On Mon, Jun 19, 2023 at 7:57 AM Ville Voutilainen via Std-Proposals <std-proposals@lists.isocpp.org> wrote:
On Mon, 19 Jun 2023 at 14:28, Edward Catmur via Std-Proposals
<std-proposals@lists.isocpp.org> wrote:
>> You could use it in function parameters as well:
>> void SetVector( vector<int> &&explicit arg )
>> {
>>     static vector<int> vec;
>>     vec = arg;   // no need for 'move' here
>> }
>> Furthermore, when used with a template, it could eradicate the need
>> for "std::forward" as follows:
>> template<typename T>
>> void SetVector( T &&explicit arg )
>> {
>>     static T obj;
>>     vec = arg;   // no need for 'forward' here
>> }
> That sounds feasible, and moderately useful. It wouldn't change the type, correct (and especially not the function type)? - it would just change the result of the value category computed by http://eel.is/c++draft/expr.prim.id#unqual-3.sentence-6 .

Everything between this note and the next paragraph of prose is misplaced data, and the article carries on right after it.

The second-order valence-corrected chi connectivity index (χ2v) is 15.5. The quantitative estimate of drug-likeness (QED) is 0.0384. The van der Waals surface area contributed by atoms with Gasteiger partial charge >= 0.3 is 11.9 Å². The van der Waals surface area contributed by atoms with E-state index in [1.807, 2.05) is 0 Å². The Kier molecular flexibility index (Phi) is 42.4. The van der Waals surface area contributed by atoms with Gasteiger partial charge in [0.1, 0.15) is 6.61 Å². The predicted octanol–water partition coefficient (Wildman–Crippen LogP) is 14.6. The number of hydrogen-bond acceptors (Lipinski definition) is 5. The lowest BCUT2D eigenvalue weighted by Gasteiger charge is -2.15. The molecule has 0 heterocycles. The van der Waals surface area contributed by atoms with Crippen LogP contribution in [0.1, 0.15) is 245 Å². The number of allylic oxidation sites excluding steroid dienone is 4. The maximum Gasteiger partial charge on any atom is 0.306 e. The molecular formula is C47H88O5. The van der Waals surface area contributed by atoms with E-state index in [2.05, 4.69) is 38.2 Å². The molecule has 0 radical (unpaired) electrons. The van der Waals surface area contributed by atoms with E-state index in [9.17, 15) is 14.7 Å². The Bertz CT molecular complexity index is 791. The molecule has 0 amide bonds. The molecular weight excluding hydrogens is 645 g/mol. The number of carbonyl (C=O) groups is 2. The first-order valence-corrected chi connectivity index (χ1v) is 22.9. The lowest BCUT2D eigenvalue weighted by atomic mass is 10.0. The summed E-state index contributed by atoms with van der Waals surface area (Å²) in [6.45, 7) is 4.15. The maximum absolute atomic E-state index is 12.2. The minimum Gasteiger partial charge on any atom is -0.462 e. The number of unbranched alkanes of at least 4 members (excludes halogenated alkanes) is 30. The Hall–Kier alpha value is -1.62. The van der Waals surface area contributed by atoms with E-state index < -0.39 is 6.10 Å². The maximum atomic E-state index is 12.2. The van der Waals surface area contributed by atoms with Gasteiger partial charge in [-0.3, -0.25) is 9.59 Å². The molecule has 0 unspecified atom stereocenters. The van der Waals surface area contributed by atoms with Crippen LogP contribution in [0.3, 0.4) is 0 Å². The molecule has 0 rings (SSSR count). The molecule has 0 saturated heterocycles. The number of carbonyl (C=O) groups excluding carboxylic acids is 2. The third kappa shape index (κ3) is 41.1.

> If you're using it on universal references you'll have to say what it means when applied to an lvalue reference as well.
> Would it be applicable to class data members? Non-type template parameters?

I completely fail to see what is "explicit" about any of this. It's
the polar opposite of explicit. Lvalues need to be explicitly
moved-from, this suggestion makes them implicitly movable when the
decltype of such an lvalue is an rvalue reference.

And yes, I get it, I understand that it's using a keyword in order to
avoid an ambiguity if a name is left out. That doesn't
mean that 'explicit' is a good choice for such a keyword, or even an
acceptable choice.

+1. You're proposing something to implicitly move...

There is an idea that occasionally gets floated to use the explicit keyword in a function parameter declaration, but that's to reject any implicit conversions (i.e. to require an explicit conversion on the call side):

void f(explicit int i);

f(42); // ok
f('A'); // ill-formed
f(static_cast<int>('A')); // ok

Whether or not people think this is a worthwhile language feature, this is a pretty sensible use of the word explicit and seems like the only reasonable thing it could mean in this context.